Trademarked already. You have to call it 'midata'. That lower case m is gonna make all the difference when they get sued.
The Cabinet Office's newly installed digital captain has robustly defended the department's plans to beef up an identity assurance scheme with the help of banks and internet companies. Mike Bracken, skirting over the fact that a new law will almost certainly be needed to be pushed through Parliament to make such a proposal a …
As the article says, the intention is to put identity assurance in the hands of a number of "trusted private sector identity service providers". Trusted? The CO might trust them, but I doubt if the rest of us do.
As a private citizen I distrust the likes of Google and Facebook - I know that both view me as simply a potential source of revenue. How, then, can I trust them to manage my identity information reliably (let alone securely).
As the blog says, "Identity assurance is a complex subject", so why do they persist in going down a route based on a simplistic approach that ignores the fundamental difference between what identity means to the likes of facebook and what it means to government departments.
There's no way in hell I'm going to link my Google or Facebook account to anything that involves my meatspace identity, let along a cash transaction.
This sort of talk astounds me every time I hear/read it (which is often). The only three UK organisations I'd trust (with varying degree) as identity providers are the General Register Office, Identity and Passport Service and the DVLA.
Anybody else, be it HSBC, Tesco, Facebook or BT could (in my view) only ever be seen as an attribute provider to an identity provided by one of the above.
Sure, the linkes of Kim Cameron seem to think that a credit check agency like Experian is well placed to provide identity services, but there's no trust there either. They get things wrong, and identity is one of those that shouldn't have any margin for error.
The technology exsists - we have identity selectors like the Higgins Project, SAML tokens* and WS-Federation to manage identity online, and U-Prove to deal with attribute provision. This shit is not that difficult to pull of, FFS.
* SAML protocol is useless, because it relies on the passive requestor profile. Which means that only works within a browser - which means that a service cannot make use of it.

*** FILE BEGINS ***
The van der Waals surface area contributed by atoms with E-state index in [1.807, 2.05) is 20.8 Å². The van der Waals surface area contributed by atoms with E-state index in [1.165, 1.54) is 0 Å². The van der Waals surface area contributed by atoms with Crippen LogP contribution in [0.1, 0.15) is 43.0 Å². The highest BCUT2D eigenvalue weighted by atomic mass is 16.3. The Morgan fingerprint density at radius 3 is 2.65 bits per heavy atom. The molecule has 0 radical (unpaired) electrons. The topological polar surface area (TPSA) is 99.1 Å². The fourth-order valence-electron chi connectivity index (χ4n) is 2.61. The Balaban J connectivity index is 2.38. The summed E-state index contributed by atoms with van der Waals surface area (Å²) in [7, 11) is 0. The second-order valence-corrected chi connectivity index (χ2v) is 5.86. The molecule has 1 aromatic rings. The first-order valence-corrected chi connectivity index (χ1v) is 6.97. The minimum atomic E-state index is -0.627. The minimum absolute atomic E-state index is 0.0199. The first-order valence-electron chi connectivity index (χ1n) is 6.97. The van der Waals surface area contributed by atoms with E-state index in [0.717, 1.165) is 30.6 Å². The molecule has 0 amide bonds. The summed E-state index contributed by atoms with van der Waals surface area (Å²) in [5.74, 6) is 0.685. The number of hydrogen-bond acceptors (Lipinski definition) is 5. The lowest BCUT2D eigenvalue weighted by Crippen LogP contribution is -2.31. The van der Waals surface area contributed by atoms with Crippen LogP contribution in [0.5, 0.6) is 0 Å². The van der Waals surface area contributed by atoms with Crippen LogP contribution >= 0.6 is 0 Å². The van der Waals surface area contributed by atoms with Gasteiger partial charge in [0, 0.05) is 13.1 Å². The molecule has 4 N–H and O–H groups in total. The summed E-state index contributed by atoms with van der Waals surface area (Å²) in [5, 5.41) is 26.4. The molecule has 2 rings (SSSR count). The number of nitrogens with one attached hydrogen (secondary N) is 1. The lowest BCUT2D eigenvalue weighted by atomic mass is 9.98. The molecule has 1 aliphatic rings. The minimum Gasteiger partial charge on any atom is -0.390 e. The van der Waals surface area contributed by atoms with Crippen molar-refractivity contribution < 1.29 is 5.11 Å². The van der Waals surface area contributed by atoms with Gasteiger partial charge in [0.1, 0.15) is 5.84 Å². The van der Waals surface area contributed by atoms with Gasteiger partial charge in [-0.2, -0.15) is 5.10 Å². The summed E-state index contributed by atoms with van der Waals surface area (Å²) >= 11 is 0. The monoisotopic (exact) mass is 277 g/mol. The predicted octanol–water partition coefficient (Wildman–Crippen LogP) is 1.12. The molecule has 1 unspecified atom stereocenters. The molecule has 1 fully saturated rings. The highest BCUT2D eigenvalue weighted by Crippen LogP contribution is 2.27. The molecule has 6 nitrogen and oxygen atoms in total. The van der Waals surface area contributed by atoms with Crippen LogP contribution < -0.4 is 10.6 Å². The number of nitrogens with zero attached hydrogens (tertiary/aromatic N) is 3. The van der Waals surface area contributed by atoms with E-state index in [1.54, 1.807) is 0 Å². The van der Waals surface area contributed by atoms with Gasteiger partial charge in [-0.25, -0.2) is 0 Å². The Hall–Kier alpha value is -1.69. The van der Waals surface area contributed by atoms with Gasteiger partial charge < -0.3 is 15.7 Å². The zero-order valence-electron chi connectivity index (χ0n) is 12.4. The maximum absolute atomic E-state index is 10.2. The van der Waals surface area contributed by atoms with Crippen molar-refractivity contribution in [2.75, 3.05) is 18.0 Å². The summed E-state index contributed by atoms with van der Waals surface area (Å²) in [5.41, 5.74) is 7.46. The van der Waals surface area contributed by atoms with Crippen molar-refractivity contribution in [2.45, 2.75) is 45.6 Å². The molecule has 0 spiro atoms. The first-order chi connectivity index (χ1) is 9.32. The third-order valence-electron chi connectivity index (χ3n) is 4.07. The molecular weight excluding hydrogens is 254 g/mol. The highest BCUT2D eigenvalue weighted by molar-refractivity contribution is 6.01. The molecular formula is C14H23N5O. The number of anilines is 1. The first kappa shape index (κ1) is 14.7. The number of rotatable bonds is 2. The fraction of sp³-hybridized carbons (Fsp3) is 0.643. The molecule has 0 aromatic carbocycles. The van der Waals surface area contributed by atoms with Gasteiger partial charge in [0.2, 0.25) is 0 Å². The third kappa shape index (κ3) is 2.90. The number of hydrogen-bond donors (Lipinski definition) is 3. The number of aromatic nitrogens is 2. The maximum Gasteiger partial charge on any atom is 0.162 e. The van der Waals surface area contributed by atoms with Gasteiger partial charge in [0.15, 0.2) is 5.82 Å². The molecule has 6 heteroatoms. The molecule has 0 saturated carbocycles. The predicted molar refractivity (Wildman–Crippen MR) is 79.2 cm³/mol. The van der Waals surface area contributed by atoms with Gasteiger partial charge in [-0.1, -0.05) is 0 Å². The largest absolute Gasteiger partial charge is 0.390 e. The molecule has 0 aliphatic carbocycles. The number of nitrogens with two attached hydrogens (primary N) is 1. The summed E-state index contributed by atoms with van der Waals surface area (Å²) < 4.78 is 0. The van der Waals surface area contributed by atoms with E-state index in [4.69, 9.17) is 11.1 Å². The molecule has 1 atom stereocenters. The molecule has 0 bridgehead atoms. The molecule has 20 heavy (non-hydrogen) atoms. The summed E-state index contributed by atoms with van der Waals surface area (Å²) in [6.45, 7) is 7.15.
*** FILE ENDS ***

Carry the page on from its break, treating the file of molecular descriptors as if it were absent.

Just re-read my post and stopped counting the spelling mistakes. Anyways.
Pre-empting the inevitable:
Using a card selector like Higgins or CardSpace (now abandoned by Microsoft - why??) and technology like U-Prove the user retains complete control.
That means that I could order a bottle of Whiskey from an online shop - my identity would be verified by, say, the Home Office (identity provider), and my age by the DVLA (attribute provider).
I would then chose to withold any identifying details from the online store, but be able to prove byond doubt that I am over 18.
Neither the Home Office, not the DVLA would be able to discover where I was shopping. The online store would never know who I am, even if they colluded with the identity provider and the attribute provider.
It's an awesome system.
If I *don't* have separate usernames and passwords for my online banking then I'm in breach of the terms of service.
I wonder who understands more about online security, a bank whose financial solvency probably depends on it, or a politician too stupid to wonder why commercial providers are actually interested in bidding for this sort of contract?
I was one of the original 10,000 people who signed up to pledge £10 to a new campaign called NO2ID, so I have bit of a pathalogical hatred of anything like a national ID card.
However....I do work in IT in Local Government. Increasingly we want to provide services to citizens (that's you and me) via the Internet. Some of these services are sensitive, such as care packages where the citizen can choose how they want to spend the monies we allocate to them. We increasingly use partners (other organizations) to deliver services on our behalf. They will need access to our systems, including the ones that hold sensitive citizen data.
Confirming identity is therefore going to be a major issue for us. If there was a way for citizens to have a trustworthy identity that could be used by different organizations, safely and securely, then that, to me, would have benefits for both citizens and service providers. So please don't dismiss this out of hand.
My objection is not to the concept as such, but to the proposals for managing identity/providing identity assurance.
If an electronic identity is going to be used to access sensitive citizen data then the mechanism for managing that identity must satisfy very high standards. I would say that the standards should exceed those currently applied by the banks for on-line transactions - and so at least involve use of physical tokens for the login process. Creation of the identity itself should be a job for government organisations only - I tend to agree with 'Spearchucker Jones' above on that score.